From the July 6, 2017 print edition
At his last school board meeting of his professional career, Ferndale’s outgoing schools chief Jack Lakin’s departing remarks were perplexing, to say the least.
Lakin chuckled about not having worked as a principal before being hired in May of 2010 for the positions of both Ferndale High School principal and Ferndale Unified School District superintendent.
During a report to the board last Friday evening on the eve of his retirement the next day, Lakin said when he was recently reviewing the applications for who was going to replace him, he realized that he wasn’t qualified when he was hired by a 3-2 vote of the board more than seven years ago.
“I got about halfway through (reviewing the applications) and suddenly realized, oh my god, no wonder everyone was concerned about hiring me because I’d never even been a principal,” said Lakin at the board meeting in the Mabel Lowry Library at the high school. “Then I thought, yikes, what was I thinking applying for this job because I’d never even been a principal somewhere.”
Lakin’s 2010 resume stated that he had been a principal of a Eureka continuation school.
Lakin’s hiring in 2010 was controversial, to say the least. His hiring came on the heels of the school board voting 3-2 in 2009 not to renew experienced superintendent and principal Sam Garamendi’s contract, prompting a federal lawsuit filed by Garamendi. The district eventually settled out of court with Garamendi and paid him $140,000. Prior to the settlement for many months, the district paid Garamendi a salary while he was on administrative leave and paid a substitute superintendent/principal. The same trustees who voted against Lakin getting hired were supporters of Garamendi and voted to renew his contract.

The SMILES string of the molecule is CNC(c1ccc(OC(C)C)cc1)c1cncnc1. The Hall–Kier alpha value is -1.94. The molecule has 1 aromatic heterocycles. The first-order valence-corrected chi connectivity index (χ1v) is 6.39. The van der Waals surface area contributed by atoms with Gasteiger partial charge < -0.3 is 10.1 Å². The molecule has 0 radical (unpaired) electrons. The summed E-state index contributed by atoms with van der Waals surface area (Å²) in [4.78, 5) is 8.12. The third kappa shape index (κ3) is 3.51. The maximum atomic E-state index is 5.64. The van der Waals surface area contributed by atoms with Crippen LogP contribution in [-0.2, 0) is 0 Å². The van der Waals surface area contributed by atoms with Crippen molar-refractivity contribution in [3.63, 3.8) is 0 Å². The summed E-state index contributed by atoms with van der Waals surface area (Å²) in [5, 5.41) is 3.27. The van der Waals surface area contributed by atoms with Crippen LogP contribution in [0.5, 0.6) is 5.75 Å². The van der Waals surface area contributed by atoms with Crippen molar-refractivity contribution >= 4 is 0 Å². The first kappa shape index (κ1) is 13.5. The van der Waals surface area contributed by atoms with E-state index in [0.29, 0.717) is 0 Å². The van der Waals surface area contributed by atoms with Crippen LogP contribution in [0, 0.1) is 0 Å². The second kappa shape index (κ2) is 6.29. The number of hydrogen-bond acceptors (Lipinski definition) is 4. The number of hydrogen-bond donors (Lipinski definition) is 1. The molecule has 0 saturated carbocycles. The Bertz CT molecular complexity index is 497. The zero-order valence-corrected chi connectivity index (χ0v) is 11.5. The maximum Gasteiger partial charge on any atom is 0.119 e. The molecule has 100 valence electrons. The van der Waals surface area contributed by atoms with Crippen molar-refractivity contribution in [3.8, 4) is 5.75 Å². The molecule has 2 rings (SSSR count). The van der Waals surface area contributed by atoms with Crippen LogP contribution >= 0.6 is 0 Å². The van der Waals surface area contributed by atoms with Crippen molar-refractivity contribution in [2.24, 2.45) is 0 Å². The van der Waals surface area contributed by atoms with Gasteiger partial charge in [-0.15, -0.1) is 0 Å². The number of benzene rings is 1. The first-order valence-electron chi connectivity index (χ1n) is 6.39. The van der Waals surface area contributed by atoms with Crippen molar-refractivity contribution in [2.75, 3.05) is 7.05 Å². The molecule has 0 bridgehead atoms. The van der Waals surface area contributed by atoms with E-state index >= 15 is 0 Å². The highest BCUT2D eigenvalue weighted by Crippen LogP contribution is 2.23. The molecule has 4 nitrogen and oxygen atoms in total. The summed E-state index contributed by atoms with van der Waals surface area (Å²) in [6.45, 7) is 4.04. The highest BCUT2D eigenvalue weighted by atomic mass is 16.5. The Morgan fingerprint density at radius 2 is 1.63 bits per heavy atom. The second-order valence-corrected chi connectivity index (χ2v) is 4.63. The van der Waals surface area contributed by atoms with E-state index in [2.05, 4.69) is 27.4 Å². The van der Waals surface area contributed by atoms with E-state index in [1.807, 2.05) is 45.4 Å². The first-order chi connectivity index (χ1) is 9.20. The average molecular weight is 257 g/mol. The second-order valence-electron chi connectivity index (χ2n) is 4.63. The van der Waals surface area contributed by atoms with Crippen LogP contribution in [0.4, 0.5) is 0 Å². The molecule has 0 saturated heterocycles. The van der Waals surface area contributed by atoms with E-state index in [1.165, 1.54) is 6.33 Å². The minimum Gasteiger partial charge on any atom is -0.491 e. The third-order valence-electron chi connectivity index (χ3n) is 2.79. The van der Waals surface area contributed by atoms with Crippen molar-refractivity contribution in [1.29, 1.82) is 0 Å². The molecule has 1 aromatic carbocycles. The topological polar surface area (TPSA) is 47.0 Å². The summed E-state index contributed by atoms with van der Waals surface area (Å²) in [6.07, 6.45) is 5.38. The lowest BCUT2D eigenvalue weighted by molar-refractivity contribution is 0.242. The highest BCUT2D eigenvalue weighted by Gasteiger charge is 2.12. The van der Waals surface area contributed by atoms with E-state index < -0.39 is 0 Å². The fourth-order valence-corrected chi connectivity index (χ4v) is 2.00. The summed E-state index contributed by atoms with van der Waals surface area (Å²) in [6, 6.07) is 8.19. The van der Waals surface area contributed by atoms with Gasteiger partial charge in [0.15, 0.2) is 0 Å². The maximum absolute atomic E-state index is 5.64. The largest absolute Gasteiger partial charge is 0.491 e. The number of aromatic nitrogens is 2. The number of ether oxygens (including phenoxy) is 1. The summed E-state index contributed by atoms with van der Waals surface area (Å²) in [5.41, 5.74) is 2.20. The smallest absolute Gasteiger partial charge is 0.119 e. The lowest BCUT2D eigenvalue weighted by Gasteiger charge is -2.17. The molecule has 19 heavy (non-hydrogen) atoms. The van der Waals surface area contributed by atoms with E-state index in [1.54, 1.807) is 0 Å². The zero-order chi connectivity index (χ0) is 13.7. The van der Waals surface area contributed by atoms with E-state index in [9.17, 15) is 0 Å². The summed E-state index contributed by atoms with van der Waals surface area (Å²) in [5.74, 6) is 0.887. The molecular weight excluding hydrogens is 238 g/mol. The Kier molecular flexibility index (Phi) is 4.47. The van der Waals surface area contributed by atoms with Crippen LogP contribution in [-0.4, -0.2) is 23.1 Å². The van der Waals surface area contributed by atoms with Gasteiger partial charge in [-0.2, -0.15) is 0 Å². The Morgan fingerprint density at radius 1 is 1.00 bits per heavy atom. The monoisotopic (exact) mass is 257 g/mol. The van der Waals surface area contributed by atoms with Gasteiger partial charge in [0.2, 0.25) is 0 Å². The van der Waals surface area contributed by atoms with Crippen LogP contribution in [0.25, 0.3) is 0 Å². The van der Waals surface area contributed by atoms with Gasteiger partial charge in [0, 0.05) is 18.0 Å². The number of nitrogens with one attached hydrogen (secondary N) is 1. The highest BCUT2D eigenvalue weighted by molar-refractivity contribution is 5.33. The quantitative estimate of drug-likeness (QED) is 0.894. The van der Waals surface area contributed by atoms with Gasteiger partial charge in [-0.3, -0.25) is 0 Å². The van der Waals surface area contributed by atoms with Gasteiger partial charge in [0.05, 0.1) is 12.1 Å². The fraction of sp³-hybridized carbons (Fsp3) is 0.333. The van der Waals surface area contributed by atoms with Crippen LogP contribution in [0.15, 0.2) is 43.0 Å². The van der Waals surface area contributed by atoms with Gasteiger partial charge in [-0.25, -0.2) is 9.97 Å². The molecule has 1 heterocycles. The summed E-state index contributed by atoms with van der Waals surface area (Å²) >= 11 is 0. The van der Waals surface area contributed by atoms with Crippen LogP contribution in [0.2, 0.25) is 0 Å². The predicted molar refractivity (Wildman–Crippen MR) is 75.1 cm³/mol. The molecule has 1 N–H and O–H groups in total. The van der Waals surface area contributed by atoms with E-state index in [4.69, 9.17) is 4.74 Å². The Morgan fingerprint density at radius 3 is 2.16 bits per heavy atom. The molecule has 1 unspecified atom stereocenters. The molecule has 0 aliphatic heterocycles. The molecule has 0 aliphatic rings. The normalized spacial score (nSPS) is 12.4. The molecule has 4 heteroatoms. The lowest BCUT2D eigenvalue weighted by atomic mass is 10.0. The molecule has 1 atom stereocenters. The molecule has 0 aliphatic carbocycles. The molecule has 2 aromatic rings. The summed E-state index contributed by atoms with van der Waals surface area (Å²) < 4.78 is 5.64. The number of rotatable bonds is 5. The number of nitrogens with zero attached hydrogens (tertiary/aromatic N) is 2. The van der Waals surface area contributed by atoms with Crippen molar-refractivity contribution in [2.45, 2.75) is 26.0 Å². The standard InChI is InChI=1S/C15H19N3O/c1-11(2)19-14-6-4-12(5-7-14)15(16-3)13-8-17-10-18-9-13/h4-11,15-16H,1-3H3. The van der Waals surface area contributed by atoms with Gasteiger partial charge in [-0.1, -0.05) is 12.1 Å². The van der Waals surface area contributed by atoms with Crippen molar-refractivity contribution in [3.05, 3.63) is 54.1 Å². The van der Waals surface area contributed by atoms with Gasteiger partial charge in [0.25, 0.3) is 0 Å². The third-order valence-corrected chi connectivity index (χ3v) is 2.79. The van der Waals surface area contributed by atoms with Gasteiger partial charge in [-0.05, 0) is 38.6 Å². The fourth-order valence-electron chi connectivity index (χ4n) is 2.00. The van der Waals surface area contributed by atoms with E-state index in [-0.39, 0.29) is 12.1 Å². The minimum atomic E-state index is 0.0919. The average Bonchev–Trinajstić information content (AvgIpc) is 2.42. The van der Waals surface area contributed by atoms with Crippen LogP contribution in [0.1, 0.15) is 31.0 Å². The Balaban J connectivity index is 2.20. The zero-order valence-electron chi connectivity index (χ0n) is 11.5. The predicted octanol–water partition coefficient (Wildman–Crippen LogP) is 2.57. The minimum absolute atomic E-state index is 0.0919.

Lakin is the step-son of former long-time Ferndale superintendent Charlie Lakin. The younger Lakin began his career at Ferndale High School, where he attended once as a student and taught for approximately seven years. He then went on to Eureka High School as a teacher, athletic director and head football coach. He is now the North Coast Section Athletic Commissioner — a position also held by the elder Lakin. There were 21 applicants for the position when Lakin was hired. Former trustee Emil Feierabend voted against Lakin, as did current trustee Jerry Hansen. The trustees who voted for Lakin in 2010 included a cousin of Lakin’s and a former employee.